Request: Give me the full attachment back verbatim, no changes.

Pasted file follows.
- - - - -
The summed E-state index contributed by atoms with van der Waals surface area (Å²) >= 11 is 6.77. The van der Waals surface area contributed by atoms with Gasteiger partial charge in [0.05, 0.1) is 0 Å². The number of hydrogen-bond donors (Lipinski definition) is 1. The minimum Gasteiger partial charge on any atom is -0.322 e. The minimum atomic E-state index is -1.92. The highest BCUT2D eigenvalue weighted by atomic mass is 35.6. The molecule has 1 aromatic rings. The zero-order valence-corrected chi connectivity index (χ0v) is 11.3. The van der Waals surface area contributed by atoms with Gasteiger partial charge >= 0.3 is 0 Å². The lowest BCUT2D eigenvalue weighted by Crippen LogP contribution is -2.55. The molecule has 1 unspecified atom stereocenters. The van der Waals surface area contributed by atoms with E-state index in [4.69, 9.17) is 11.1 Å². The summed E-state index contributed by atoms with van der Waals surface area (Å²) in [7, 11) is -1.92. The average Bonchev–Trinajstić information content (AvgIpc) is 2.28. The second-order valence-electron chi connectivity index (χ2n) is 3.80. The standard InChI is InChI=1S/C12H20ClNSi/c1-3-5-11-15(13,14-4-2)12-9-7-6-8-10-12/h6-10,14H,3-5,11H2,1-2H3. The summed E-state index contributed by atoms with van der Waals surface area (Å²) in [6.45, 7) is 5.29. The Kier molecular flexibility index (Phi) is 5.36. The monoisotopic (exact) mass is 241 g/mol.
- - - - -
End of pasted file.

The summed E-state index contributed by atoms with van der Waals surface area (Å²) >= 11 is 6.77. The van der Waals surface area contributed by atoms with Gasteiger partial charge in [0.05, 0.1) is 0 Å². The number of hydrogen-bond donors (Lipinski definition) is 1. The minimum Gasteiger partial charge on any atom is -0.322 e. The minimum atomic E-state index is -1.92. The highest BCUT2D eigenvalue weighted by atomic mass is 35.6. The molecule has 1 aromatic rings. The zero-order valence-corrected chi connectivity index (χ0v) is 11.3. The van der Waals surface area contributed by atoms with Gasteiger partial charge >= 0.3 is 0 Å². The lowest BCUT2D eigenvalue weighted by Crippen LogP contribution is -2.55. The molecule has 1 unspecified atom stereocenters. The van der Waals surface area contributed by atoms with E-state index in [4.69, 9.17) is 11.1 Å². The summed E-state index contributed by atoms with van der Waals surface area (Å²) in [7, 11) is -1.92. The average Bonchev–Trinajstić information content (AvgIpc) is 2.28. The second-order valence-electron chi connectivity index (χ2n) is 3.80. The standard InChI is InChI=1S/C12H20ClNSi/c1-3-5-11-15(13,14-4-2)12-9-7-6-8-10-12/h6-10,14H,3-5,11H2,1-2H3. The summed E-state index contributed by atoms with van der Waals surface area (Å²) in [6.45, 7) is 5.29. The Kier molecular flexibility index (Phi) is 5.36. The monoisotopic (exact) mass is 241 g/mol.